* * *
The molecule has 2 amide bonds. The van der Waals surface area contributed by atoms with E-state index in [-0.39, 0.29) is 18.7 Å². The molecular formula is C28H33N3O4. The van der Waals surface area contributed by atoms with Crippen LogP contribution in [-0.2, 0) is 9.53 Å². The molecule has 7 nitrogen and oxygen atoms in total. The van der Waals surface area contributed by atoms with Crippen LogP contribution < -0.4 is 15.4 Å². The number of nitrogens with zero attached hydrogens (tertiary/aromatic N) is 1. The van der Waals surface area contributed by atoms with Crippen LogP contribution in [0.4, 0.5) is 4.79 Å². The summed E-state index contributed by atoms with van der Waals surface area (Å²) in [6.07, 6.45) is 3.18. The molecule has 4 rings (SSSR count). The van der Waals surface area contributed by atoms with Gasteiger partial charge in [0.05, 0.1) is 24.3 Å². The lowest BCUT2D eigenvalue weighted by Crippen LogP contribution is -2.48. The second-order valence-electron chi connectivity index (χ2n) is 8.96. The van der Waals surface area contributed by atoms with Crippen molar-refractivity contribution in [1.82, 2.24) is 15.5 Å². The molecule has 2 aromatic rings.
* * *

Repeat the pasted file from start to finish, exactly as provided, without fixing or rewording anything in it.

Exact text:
The molecule has 2 amide bonds. The van der Waals surface area contributed by atoms with E-state index in [-0.39, 0.29) is 18.7 Å². The molecular formula is C28H33N3O4. The van der Waals surface area contributed by atoms with Crippen LogP contribution in [-0.2, 0) is 9.53 Å². The molecule has 7 nitrogen and oxygen atoms in total. The van der Waals surface area contributed by atoms with Crippen LogP contribution < -0.4 is 15.4 Å². The number of nitrogens with zero attached hydrogens (tertiary/aromatic N) is 1. The van der Waals surface area contributed by atoms with Crippen LogP contribution in [0.4, 0.5) is 4.79 Å². The summed E-state index contributed by atoms with van der Waals surface area (Å²) in [6.07, 6.45) is 3.18. The molecule has 4 rings (SSSR count). The van der Waals surface area contributed by atoms with Gasteiger partial charge in [0.05, 0.1) is 24.3 Å². The lowest BCUT2D eigenvalue weighted by Crippen LogP contribution is -2.48. The second-order valence-electron chi connectivity index (χ2n) is 8.96. The van der Waals surface area contributed by atoms with Crippen molar-refractivity contribution in [1.82, 2.24) is 15.5 Å². The molecule has 2 aromatic rings.